Marketwatch has an article about the latest U.S. News rankings for various jobs (side note: since when has U.S. News ever seen something that they didn’t want to rank into a list?). Guess what? Health care jobs dominate. Let’s take a look:
- Dentist: $152,700
- Nurse practitioner: $98,190
- Physician assistant: $98,180
- Statistician: $80,110
- Orthodontist: $187,200
- Nurse anesthetist: $157,140
- Pediatrician: $170,300
- Computer systems analyst: $85,800
- Obstetrician and gynecologist: $187,200
- Oral and maxillofacial surgeon: $187,200
I’ve highlighted in bold the health-related jobs on there. Wow. That’s a whopping 8/10 on the list! And they all make or come close to 6 digits. In fact, the only two non-health jobs are the lowest in average salary. The secret to easy wealth from a standard job in the U.S. is in the protected fields of health care and state/local government. Read my book on wealth for more details. Mind you, this list neglects other great health care jobs that don’t require a lot of schooling, such as regular registered nurse, physical therapy, and respiratory therapy. Though they don’t make it quite as high on this list due to lower pay, they can be great options if you like a stable job with great security, flexible schedules, and good pay.
What about those of us who heeded the call of STEM? Well, I have a low opinion of straight up science fields. Biologists and chemists have a hard time findings employment due to the surplus of graduates, many of whom had starry-eyed dreams of medical school. Tech is ok, and it makes it onto this list at #8 but doesn’t feature more prominently because of its boom and bust nature. If you’re a programmer and times are good, you can do well at a big company, or you can make it big in an IPO. However, there’s little barrier to entry and you’re always facing competition from H1B workers. When there’s a bust you can be laid off quite easily.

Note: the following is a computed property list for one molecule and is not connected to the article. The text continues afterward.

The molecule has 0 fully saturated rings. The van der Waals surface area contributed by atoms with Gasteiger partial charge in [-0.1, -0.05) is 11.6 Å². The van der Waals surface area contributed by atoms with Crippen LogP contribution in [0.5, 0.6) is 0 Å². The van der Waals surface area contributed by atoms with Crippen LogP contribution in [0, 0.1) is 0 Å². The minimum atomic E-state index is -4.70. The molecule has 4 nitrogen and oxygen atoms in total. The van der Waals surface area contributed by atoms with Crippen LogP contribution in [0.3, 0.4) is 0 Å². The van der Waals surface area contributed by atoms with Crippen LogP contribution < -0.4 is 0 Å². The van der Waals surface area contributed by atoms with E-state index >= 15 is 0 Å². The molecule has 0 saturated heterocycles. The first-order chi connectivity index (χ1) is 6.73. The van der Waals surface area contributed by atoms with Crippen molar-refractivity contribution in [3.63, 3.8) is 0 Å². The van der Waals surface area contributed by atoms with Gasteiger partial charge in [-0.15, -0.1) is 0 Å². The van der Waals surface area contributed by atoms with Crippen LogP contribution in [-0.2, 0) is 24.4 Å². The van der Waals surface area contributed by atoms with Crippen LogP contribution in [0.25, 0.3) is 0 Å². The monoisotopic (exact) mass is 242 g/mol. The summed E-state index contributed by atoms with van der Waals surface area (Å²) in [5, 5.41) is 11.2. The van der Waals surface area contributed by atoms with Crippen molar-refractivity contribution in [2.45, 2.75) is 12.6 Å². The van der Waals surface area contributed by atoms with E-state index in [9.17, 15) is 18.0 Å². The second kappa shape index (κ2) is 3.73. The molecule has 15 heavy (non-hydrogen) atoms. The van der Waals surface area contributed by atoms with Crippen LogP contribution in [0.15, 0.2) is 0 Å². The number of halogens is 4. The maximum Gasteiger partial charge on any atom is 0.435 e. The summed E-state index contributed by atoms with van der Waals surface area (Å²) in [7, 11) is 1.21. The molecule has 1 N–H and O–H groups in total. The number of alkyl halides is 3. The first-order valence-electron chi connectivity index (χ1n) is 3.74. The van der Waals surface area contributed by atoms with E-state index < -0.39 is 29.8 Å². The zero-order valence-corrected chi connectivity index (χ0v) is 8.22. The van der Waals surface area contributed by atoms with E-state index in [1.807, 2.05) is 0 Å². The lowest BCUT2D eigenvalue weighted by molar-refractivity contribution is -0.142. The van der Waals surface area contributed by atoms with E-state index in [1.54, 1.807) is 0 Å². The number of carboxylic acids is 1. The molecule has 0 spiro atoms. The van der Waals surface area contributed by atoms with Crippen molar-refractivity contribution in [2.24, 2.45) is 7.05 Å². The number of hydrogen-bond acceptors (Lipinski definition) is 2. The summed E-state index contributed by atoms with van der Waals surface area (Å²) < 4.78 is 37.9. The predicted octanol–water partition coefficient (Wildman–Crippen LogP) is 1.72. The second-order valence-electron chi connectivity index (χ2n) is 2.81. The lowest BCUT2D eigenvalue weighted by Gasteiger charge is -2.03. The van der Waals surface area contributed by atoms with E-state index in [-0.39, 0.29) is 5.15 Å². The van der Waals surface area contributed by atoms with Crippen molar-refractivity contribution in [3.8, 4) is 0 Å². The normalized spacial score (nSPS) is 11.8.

How about other engineering fields? You can generally get good security in nuclear, civil, mechanical, chemical, or petroleum engineering, but those fields are quite niche and there’s not a lot of job opportunities. The schooling is also quite demanding.
I hope you’ve boned up on your math, because the best STEM job on here is #4 at statistician. Statistics is the red headed step child. Not quite as applied as engineering but also not quite as theoretical as pure math. It’s actually the best of the bunch because it’s relevant to so many fields. Whether we’re in research, government, business, think tank, or NGO, chances are there will be need for someone with good understanding of probability and running comparisons for large pools of data. Especially now with the new trend being “big data”, there’s increasing need for someone with the aptitude to sift through that data and find significant correlations.
So if I have a child who doesn’t want to do health care, my next recommendation would be a double degree in statistics and economics. That’s a good mix of versatile fields, one more mathy, and one sorta leaning towards the social sciences, to prepare one for any career. Oh, don’t forget about languages either. Those can be your final oomph to get you over the hump and into a job.